In a recent study, investigators have uncovered genetic variants that could heighten the risk of paranoia in people addicted to cocaine. They believe that these genetic variants may influence a person’s cocaine dependence as well. However, they further state that the various factors that determine an individual’s dependence on cocaine are not entirely clear as yet. This study was conducted by the scientists from Yale and their colleagues at Boston University School of Medicine and the University of Connecticut.
In the present study, the investigators kept a close watch on a particular region of the genome, which previously had been shown to have been linked with cocaine dependence and cocaine induced paranoia. This study was conducted on a sample batch of almost 4,000 subjects of European or African descent.
Earlier studies on twins, adoption and families had revealed that that cocaine dependence may have a strong genetic component. It was also revealed that numerous individual gene variants presented an increased risk of addiction to a variety of abusable substances.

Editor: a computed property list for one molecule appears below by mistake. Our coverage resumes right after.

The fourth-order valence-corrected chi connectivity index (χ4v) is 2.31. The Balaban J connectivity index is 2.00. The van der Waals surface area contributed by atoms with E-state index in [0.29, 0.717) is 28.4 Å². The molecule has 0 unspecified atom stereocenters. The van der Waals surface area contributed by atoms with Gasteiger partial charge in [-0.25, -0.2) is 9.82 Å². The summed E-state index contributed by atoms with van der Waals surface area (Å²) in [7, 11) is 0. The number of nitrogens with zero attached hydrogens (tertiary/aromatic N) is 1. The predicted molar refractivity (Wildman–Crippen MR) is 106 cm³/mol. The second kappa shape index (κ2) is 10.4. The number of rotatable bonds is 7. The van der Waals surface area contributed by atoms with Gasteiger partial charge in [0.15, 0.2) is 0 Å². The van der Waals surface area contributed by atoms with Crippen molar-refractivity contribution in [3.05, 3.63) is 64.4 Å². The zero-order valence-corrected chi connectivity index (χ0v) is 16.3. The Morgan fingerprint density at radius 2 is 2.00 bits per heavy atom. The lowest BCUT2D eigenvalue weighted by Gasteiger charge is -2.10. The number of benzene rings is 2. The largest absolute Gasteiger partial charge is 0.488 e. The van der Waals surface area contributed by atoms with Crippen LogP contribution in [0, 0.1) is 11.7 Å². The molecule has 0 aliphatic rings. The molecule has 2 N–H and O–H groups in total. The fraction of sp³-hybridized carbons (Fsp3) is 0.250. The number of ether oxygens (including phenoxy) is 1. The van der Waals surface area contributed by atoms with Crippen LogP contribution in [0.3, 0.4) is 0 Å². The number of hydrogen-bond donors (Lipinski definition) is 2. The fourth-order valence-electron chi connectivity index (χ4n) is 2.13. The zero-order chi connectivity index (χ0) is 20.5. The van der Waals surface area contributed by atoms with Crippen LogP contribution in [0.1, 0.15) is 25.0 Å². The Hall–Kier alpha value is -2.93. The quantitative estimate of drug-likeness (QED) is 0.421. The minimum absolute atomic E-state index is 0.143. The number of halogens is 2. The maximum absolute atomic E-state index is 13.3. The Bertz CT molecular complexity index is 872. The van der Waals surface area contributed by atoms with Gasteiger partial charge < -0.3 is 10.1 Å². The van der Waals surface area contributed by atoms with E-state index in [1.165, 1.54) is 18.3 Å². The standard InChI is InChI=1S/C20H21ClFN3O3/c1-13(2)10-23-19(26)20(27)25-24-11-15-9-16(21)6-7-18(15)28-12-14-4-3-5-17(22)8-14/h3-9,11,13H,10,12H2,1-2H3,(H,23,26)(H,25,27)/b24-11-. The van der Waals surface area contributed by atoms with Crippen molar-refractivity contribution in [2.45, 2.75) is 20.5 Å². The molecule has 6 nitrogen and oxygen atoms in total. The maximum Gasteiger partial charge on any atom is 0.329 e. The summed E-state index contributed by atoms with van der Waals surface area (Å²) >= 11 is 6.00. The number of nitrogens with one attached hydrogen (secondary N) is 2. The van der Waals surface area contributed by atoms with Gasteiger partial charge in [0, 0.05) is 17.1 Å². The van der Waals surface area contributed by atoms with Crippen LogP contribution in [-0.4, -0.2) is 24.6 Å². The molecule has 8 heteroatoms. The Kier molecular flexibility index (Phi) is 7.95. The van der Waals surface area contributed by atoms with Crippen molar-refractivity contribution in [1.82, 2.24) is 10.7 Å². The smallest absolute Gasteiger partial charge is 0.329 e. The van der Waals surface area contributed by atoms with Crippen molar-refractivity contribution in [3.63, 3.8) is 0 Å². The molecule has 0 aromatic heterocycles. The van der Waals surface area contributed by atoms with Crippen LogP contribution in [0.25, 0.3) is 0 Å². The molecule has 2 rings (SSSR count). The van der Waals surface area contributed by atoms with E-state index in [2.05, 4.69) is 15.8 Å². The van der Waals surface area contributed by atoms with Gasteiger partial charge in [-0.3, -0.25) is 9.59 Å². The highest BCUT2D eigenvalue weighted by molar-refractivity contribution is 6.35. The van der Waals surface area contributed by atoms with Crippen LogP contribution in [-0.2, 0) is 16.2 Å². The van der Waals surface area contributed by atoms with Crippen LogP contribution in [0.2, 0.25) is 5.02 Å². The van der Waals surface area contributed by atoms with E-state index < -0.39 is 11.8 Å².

Dr. Joel Gelernter, professor of psychiatry, genetics and neurobiology, and director of the Division of Human Genetics in Psychiatry, Yale University School of Medicine says that, “We feel that these findings are of great interest because of the novelty of the physiological pathway involved. This is one of the great advantages of taking a genome-wide approach to discovery of risk variants for complex traits like cocaine induced paranoia — you can learn about mechanisms that you would probably have never considered beforehand. This will open a new line of inquiry into the physiology of cocaine-induced paranoia, and possibly into symptoms of paranoia more generally.”
The study investigators conducted a genetic analysis of about 11 variants of the a-endomannosidase gene. The a-endomannosidase gene is believed to be responsible for the metabolization of complex carbohydrates. Among African Americans it was found that out of 11 variants, nine of them appeared to have a relationship with cocaine-induced paranoia; whereas, six such variants seemed to have a relationship with cocaine-induced paranoia among the European Americans.
The investigators stated that such variants were also linked with cocaine dependence; however their link was not as strong as it’s link with cocaine-induced paranoia.
Their findings were published in the journal Archives of General Psychiatry.